That athletic tight end “is a glorified receiver,” says Bills offensive coordinator Greg Roman, one of the league’s most creative offensive architects. “He’s a guy that I really don’t want aligned close to the formation. Usually he’s just going to get beat up and banged around. So how do we use this guy to his fullest capacity? Split him out somewhere. Slot. Outside.”
“Call ’em whatever you want to call ’em, tight end or receiver, he’s a receiver,” Belichick says of the new-model tight end. “He catches balls. He doesn’t block [up on the line of scrimmage]. He might be attached or detached to the formation, but his blocking assignment is usually somewhere in the secondary, or he arc-releases [faking a block on the line, then swooping around to block a linebacker or safety]. So a lot of tight ends with those big catch numbers, we treat them as receivers. When they’re in the game with another tight end, it’s really 11 personnel. When they’re in the game with three receivers, it’s really four wide receivers.”
Here’s where Gronkowski sets himself apart from other great pass-catching tight ends—and maybe solidifies his place in history. Offenses can’t treat him as simply a receiver because, as Roman, a shrewd running-game designer, explains, “He can block like an offensive tackle. Nobody can run-block like him.”
New England has a power-based rushing attack. If a team pits only cover artists against Gronkowski, they risk getting mauled on the ground. Gronkowski credits much of his blocking development to Brian Ferentz, who coached Patriots tight ends in 2010 and ’11 and now is the offensive line coach at Iowa. “He taught me it’s always about keeping your feet running and keeping your hands inside,” Gronkowski says. “Like when you’re pushing a car. What are you going to do? You’re not going to push like a one-legged duck paddles. You’re going to run your feet, just like you’re running.”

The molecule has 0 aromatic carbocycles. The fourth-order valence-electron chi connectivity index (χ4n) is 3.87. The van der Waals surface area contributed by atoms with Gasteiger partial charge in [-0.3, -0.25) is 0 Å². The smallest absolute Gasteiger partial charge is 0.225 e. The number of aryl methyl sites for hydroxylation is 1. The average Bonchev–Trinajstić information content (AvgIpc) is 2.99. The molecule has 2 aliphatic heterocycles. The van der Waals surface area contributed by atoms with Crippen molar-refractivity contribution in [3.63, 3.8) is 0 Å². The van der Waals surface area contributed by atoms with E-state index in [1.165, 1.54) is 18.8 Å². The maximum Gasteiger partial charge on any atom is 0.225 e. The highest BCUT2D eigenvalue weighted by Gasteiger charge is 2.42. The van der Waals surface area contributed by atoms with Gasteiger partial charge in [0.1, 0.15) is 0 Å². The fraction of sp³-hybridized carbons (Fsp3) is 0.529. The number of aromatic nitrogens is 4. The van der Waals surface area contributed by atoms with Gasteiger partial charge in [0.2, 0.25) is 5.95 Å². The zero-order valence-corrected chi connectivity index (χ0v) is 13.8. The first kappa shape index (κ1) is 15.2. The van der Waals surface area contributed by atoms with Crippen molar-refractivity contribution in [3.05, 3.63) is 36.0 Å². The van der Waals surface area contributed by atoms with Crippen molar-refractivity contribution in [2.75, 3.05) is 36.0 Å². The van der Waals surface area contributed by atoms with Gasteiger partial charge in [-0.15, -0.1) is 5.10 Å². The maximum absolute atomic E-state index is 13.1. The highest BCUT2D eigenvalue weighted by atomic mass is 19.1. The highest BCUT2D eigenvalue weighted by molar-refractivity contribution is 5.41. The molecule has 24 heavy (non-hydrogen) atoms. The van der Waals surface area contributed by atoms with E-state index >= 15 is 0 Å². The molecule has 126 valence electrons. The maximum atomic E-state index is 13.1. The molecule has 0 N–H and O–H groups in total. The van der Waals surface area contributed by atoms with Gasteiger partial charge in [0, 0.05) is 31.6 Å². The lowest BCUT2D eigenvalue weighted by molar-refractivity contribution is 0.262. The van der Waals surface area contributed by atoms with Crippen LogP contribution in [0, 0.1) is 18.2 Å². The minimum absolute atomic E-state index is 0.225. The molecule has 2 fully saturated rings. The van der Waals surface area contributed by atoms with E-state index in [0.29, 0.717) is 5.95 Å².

People inside the Patriots’ organization also say that Gronkowski, on his own volition, learns not only his own run-blocking assignments, but also those of players on the other side of the offensive formation. That way he’s prepared in case Brady flips the direction of a running play.
The Patriots obviously recognize the value of having a true five-tool, running- and passing-down tight end. With Gronkowski, their two-tight-end package was already the league’s most schematically diverse. This year they’ve amplified that by trading for Martellus Bennett, a ninth-year pro who can do everything Gronkowski does, just not at quite as high a level.